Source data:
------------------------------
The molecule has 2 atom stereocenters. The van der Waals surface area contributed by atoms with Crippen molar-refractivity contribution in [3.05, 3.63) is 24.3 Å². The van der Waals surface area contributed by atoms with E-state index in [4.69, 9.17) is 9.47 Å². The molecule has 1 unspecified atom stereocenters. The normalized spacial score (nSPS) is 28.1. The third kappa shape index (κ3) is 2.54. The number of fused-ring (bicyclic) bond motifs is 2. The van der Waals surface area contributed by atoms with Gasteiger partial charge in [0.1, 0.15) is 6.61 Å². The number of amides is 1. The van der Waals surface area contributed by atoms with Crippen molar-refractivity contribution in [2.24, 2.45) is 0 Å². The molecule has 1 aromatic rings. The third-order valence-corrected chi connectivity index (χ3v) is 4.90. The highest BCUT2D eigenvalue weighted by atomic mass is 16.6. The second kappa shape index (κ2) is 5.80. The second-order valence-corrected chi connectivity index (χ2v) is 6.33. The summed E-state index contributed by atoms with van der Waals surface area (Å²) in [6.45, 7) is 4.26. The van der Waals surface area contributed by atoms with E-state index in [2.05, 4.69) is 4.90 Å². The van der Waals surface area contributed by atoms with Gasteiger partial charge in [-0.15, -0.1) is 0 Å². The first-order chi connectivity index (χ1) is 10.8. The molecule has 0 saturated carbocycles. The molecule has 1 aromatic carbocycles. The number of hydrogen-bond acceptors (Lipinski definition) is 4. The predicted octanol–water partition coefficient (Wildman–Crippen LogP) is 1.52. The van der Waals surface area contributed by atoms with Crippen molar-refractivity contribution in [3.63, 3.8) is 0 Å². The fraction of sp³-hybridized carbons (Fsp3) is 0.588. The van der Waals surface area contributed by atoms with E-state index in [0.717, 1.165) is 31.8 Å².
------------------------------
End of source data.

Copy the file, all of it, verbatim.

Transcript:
The molecule has 2 atom stereocenters. The van der Waals surface area contributed by atoms with Crippen molar-refractivity contribution in [3.05, 3.63) is 24.3 Å². The van der Waals surface area contributed by atoms with E-state index in [4.69, 9.17) is 9.47 Å². The molecule has 1 unspecified atom stereocenters. The normalized spacial score (nSPS) is 28.1. The third kappa shape index (κ3) is 2.54. The number of fused-ring (bicyclic) bond motifs is 2. The van der Waals surface area contributed by atoms with Gasteiger partial charge in [0.1, 0.15) is 6.61 Å². The number of amides is 1. The van der Waals surface area contributed by atoms with Crippen molar-refractivity contribution in [2.24, 2.45) is 0 Å². The molecule has 1 aromatic rings. The third-order valence-corrected chi connectivity index (χ3v) is 4.90. The highest BCUT2D eigenvalue weighted by atomic mass is 16.6. The second kappa shape index (κ2) is 5.80. The second-order valence-corrected chi connectivity index (χ2v) is 6.33. The summed E-state index contributed by atoms with van der Waals surface area (Å²) in [6.45, 7) is 4.26. The van der Waals surface area contributed by atoms with E-state index in [2.05, 4.69) is 4.90 Å². The van der Waals surface area contributed by atoms with Gasteiger partial charge in [-0.15, -0.1) is 0 Å². The first-order chi connectivity index (χ1) is 10.8. The molecule has 0 saturated carbocycles. The molecule has 1 aromatic carbocycles. The number of hydrogen-bond acceptors (Lipinski definition) is 4. The predicted octanol–water partition coefficient (Wildman–Crippen LogP) is 1.52. The van der Waals surface area contributed by atoms with Crippen molar-refractivity contribution in [3.63, 3.8) is 0 Å². The fraction of sp³-hybridized carbons (Fsp3) is 0.588. The van der Waals surface area contributed by atoms with E-state index in [0.717, 1.165) is 31.8 Å².